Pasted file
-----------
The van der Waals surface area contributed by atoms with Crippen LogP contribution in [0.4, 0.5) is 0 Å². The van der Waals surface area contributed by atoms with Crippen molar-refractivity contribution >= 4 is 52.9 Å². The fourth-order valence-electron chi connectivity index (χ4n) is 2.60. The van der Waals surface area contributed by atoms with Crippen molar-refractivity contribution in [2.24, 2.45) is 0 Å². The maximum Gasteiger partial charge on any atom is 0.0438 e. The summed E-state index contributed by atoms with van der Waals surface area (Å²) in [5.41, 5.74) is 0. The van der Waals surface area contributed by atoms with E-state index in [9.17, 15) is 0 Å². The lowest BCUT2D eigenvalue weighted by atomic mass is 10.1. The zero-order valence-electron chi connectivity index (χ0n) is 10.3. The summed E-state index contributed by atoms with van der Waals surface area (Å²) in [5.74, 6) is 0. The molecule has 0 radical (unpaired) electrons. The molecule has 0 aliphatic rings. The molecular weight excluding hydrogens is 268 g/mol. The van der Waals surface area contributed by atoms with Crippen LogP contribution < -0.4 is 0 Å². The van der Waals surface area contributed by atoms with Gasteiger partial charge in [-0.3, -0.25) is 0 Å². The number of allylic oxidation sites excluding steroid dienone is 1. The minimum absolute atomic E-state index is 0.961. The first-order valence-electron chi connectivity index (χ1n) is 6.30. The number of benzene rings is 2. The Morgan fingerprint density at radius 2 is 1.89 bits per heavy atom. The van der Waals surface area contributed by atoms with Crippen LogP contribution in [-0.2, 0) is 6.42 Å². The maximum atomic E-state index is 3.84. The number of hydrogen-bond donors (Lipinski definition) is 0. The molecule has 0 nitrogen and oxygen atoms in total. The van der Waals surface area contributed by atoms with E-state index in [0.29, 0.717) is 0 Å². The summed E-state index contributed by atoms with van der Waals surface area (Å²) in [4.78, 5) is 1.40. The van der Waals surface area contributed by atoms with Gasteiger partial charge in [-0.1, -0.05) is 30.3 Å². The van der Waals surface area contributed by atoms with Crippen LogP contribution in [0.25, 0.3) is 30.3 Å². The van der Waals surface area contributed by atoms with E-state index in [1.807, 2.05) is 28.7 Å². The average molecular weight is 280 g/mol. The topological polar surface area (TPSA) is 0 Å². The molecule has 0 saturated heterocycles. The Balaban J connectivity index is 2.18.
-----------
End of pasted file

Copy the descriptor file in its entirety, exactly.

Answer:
The van der Waals surface area contributed by atoms with Crippen LogP contribution in [0.4, 0.5) is 0 Å². The van der Waals surface area contributed by atoms with Crippen molar-refractivity contribution >= 4 is 52.9 Å². The fourth-order valence-electron chi connectivity index (χ4n) is 2.60. The van der Waals surface area contributed by atoms with Crippen molar-refractivity contribution in [2.24, 2.45) is 0 Å². The maximum Gasteiger partial charge on any atom is 0.0438 e. The summed E-state index contributed by atoms with van der Waals surface area (Å²) in [5.41, 5.74) is 0. The van der Waals surface area contributed by atoms with E-state index in [9.17, 15) is 0 Å². The lowest BCUT2D eigenvalue weighted by atomic mass is 10.1. The zero-order valence-electron chi connectivity index (χ0n) is 10.3. The summed E-state index contributed by atoms with van der Waals surface area (Å²) in [5.74, 6) is 0. The molecule has 0 radical (unpaired) electrons. The molecule has 0 aliphatic rings. The molecular weight excluding hydrogens is 268 g/mol. The van der Waals surface area contributed by atoms with Crippen LogP contribution < -0.4 is 0 Å². The van der Waals surface area contributed by atoms with Gasteiger partial charge in [-0.3, -0.25) is 0 Å². The number of allylic oxidation sites excluding steroid dienone is 1. The minimum absolute atomic E-state index is 0.961. The first-order valence-electron chi connectivity index (χ1n) is 6.30. The number of benzene rings is 2. The Morgan fingerprint density at radius 2 is 1.89 bits per heavy atom. The van der Waals surface area contributed by atoms with Crippen LogP contribution in [-0.2, 0) is 6.42 Å². The maximum atomic E-state index is 3.84. The number of hydrogen-bond donors (Lipinski definition) is 0. The molecule has 0 nitrogen and oxygen atoms in total. The van der Waals surface area contributed by atoms with E-state index in [0.29, 0.717) is 0 Å². The summed E-state index contributed by atoms with van der Waals surface area (Å²) in [4.78, 5) is 1.40. The van der Waals surface area contributed by atoms with Gasteiger partial charge in [-0.1, -0.05) is 30.3 Å². The van der Waals surface area contributed by atoms with Crippen LogP contribution in [0.25, 0.3) is 30.3 Å². The van der Waals surface area contributed by atoms with E-state index in [1.807, 2.05) is 28.7 Å². The average molecular weight is 280 g/mol. The topological polar surface area (TPSA) is 0 Å². The molecule has 0 saturated heterocycles. The Balaban J connectivity index is 2.18.